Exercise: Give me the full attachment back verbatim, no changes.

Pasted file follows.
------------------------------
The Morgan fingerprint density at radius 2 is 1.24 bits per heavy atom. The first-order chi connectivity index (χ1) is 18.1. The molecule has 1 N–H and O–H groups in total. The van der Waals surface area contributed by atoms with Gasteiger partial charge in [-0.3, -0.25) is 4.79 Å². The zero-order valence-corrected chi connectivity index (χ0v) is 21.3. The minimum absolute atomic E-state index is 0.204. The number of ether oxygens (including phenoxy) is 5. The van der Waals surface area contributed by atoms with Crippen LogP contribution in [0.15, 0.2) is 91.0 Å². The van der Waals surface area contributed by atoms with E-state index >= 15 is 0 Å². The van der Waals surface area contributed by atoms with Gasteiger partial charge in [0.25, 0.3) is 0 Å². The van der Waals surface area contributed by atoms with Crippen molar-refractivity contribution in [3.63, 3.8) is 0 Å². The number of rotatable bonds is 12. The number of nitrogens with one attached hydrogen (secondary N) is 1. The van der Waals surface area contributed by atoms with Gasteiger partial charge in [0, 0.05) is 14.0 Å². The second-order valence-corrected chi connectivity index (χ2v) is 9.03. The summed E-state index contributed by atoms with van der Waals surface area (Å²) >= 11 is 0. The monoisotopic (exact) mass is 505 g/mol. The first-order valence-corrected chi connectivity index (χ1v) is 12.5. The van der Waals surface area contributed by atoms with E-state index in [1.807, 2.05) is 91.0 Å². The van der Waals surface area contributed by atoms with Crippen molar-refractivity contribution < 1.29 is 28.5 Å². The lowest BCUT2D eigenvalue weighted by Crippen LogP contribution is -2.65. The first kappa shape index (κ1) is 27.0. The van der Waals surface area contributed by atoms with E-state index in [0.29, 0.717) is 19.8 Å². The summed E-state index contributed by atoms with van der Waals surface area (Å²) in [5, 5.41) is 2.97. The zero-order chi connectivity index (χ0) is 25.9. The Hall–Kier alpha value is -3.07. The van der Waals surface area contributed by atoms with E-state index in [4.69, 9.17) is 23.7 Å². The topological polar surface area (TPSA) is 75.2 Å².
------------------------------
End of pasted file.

The Morgan fingerprint density at radius 2 is 1.24 bits per heavy atom. The first-order chi connectivity index (χ1) is 18.1. The molecule has 1 N–H and O–H groups in total. The van der Waals surface area contributed by atoms with Gasteiger partial charge in [-0.3, -0.25) is 4.79 Å². The zero-order valence-corrected chi connectivity index (χ0v) is 21.3. The minimum absolute atomic E-state index is 0.204. The number of ether oxygens (including phenoxy) is 5. The van der Waals surface area contributed by atoms with Crippen LogP contribution in [0.15, 0.2) is 91.0 Å². The van der Waals surface area contributed by atoms with E-state index >= 15 is 0 Å². The van der Waals surface area contributed by atoms with Gasteiger partial charge in [0.25, 0.3) is 0 Å². The van der Waals surface area contributed by atoms with Crippen molar-refractivity contribution in [3.63, 3.8) is 0 Å². The number of rotatable bonds is 12. The number of nitrogens with one attached hydrogen (secondary N) is 1. The van der Waals surface area contributed by atoms with Gasteiger partial charge in [0, 0.05) is 14.0 Å². The second-order valence-corrected chi connectivity index (χ2v) is 9.03. The summed E-state index contributed by atoms with van der Waals surface area (Å²) >= 11 is 0. The monoisotopic (exact) mass is 505 g/mol. The first-order valence-corrected chi connectivity index (χ1v) is 12.5. The van der Waals surface area contributed by atoms with E-state index in [1.807, 2.05) is 91.0 Å². The van der Waals surface area contributed by atoms with Crippen molar-refractivity contribution < 1.29 is 28.5 Å². The lowest BCUT2D eigenvalue weighted by Crippen LogP contribution is -2.65. The first kappa shape index (κ1) is 27.0. The van der Waals surface area contributed by atoms with E-state index in [0.29, 0.717) is 19.8 Å². The summed E-state index contributed by atoms with van der Waals surface area (Å²) in [5, 5.41) is 2.97. The zero-order chi connectivity index (χ0) is 25.9. The Hall–Kier alpha value is -3.07. The van der Waals surface area contributed by atoms with E-state index in [4.69, 9.17) is 23.7 Å². The topological polar surface area (TPSA) is 75.2 Å².